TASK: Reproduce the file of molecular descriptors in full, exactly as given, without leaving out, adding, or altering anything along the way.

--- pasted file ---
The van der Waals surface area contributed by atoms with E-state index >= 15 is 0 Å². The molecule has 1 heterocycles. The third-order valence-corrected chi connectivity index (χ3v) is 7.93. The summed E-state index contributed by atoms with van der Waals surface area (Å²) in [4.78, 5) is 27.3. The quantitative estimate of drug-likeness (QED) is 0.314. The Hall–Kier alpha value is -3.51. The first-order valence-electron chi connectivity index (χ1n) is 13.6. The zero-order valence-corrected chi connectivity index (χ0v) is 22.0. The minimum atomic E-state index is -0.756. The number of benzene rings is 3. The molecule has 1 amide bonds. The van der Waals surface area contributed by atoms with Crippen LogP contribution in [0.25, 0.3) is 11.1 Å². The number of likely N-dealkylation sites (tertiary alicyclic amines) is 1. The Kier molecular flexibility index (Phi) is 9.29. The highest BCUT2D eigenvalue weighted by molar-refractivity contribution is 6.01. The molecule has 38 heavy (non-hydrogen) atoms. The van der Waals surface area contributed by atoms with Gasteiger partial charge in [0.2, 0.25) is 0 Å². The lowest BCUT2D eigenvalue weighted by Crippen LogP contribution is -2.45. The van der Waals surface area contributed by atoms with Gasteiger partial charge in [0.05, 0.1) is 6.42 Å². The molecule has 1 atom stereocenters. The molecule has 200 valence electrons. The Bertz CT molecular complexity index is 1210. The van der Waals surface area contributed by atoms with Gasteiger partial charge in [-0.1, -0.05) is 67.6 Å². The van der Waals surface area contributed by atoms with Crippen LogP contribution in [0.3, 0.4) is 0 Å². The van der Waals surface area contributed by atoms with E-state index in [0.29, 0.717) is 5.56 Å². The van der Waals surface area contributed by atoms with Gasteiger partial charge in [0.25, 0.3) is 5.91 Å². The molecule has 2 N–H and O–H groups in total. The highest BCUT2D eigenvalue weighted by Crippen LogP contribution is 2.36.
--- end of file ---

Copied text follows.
The van der Waals surface area contributed by atoms with E-state index >= 15 is 0 Å². The molecule has 1 heterocycles. The third-order valence-corrected chi connectivity index (χ3v) is 7.93. The summed E-state index contributed by atoms with van der Waals surface area (Å²) in [4.78, 5) is 27.3. The quantitative estimate of drug-likeness (QED) is 0.314. The Hall–Kier alpha value is -3.51. The first-order valence-electron chi connectivity index (χ1n) is 13.6. The zero-order valence-corrected chi connectivity index (χ0v) is 22.0. The minimum atomic E-state index is -0.756. The number of benzene rings is 3. The molecule has 1 amide bonds. The van der Waals surface area contributed by atoms with Crippen LogP contribution in [0.25, 0.3) is 11.1 Å². The number of likely N-dealkylation sites (tertiary alicyclic amines) is 1. The Kier molecular flexibility index (Phi) is 9.29. The highest BCUT2D eigenvalue weighted by molar-refractivity contribution is 6.01. The molecule has 38 heavy (non-hydrogen) atoms. The van der Waals surface area contributed by atoms with Gasteiger partial charge in [0.2, 0.25) is 0 Å². The lowest BCUT2D eigenvalue weighted by Crippen LogP contribution is -2.45. The van der Waals surface area contributed by atoms with Gasteiger partial charge in [0.05, 0.1) is 6.42 Å². The molecule has 1 atom stereocenters. The molecule has 200 valence electrons. The Bertz CT molecular complexity index is 1210. The van der Waals surface area contributed by atoms with Gasteiger partial charge in [-0.1, -0.05) is 67.6 Å². The van der Waals surface area contributed by atoms with Crippen LogP contribution in [0.3, 0.4) is 0 Å². The van der Waals surface area contributed by atoms with E-state index in [0.29, 0.717) is 5.56 Å². The van der Waals surface area contributed by atoms with Gasteiger partial charge in [0.25, 0.3) is 5.91 Å². The molecule has 2 N–H and O–H groups in total. The highest BCUT2D eigenvalue weighted by Crippen LogP contribution is 2.36.